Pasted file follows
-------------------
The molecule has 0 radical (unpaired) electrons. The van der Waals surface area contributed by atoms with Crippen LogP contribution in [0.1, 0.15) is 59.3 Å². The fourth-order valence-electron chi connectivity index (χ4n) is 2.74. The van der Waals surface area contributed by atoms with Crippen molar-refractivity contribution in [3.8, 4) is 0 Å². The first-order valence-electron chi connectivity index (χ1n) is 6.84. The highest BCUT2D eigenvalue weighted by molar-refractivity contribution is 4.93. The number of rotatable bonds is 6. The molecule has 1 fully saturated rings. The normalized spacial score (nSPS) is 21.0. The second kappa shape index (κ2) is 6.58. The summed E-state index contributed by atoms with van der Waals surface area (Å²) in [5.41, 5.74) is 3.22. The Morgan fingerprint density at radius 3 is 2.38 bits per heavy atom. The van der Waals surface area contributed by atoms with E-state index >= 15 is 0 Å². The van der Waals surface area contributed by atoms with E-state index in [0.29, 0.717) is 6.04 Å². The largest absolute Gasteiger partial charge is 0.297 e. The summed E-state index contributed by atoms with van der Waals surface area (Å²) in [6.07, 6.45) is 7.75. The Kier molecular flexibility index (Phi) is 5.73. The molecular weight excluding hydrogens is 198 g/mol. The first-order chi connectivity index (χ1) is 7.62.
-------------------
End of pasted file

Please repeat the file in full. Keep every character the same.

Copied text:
The molecule has 0 radical (unpaired) electrons. The van der Waals surface area contributed by atoms with Crippen LogP contribution in [0.1, 0.15) is 59.3 Å². The fourth-order valence-electron chi connectivity index (χ4n) is 2.74. The van der Waals surface area contributed by atoms with Crippen molar-refractivity contribution in [3.8, 4) is 0 Å². The first-order valence-electron chi connectivity index (χ1n) is 6.84. The highest BCUT2D eigenvalue weighted by molar-refractivity contribution is 4.93. The number of rotatable bonds is 6. The molecule has 1 fully saturated rings. The normalized spacial score (nSPS) is 21.0. The second kappa shape index (κ2) is 6.58. The summed E-state index contributed by atoms with van der Waals surface area (Å²) in [5.41, 5.74) is 3.22. The Morgan fingerprint density at radius 3 is 2.38 bits per heavy atom. The van der Waals surface area contributed by atoms with E-state index >= 15 is 0 Å². The van der Waals surface area contributed by atoms with E-state index in [0.29, 0.717) is 6.04 Å². The largest absolute Gasteiger partial charge is 0.297 e. The summed E-state index contributed by atoms with van der Waals surface area (Å²) in [6.07, 6.45) is 7.75. The Kier molecular flexibility index (Phi) is 5.73. The molecular weight excluding hydrogens is 198 g/mol. The first-order chi connectivity index (χ1) is 7.62.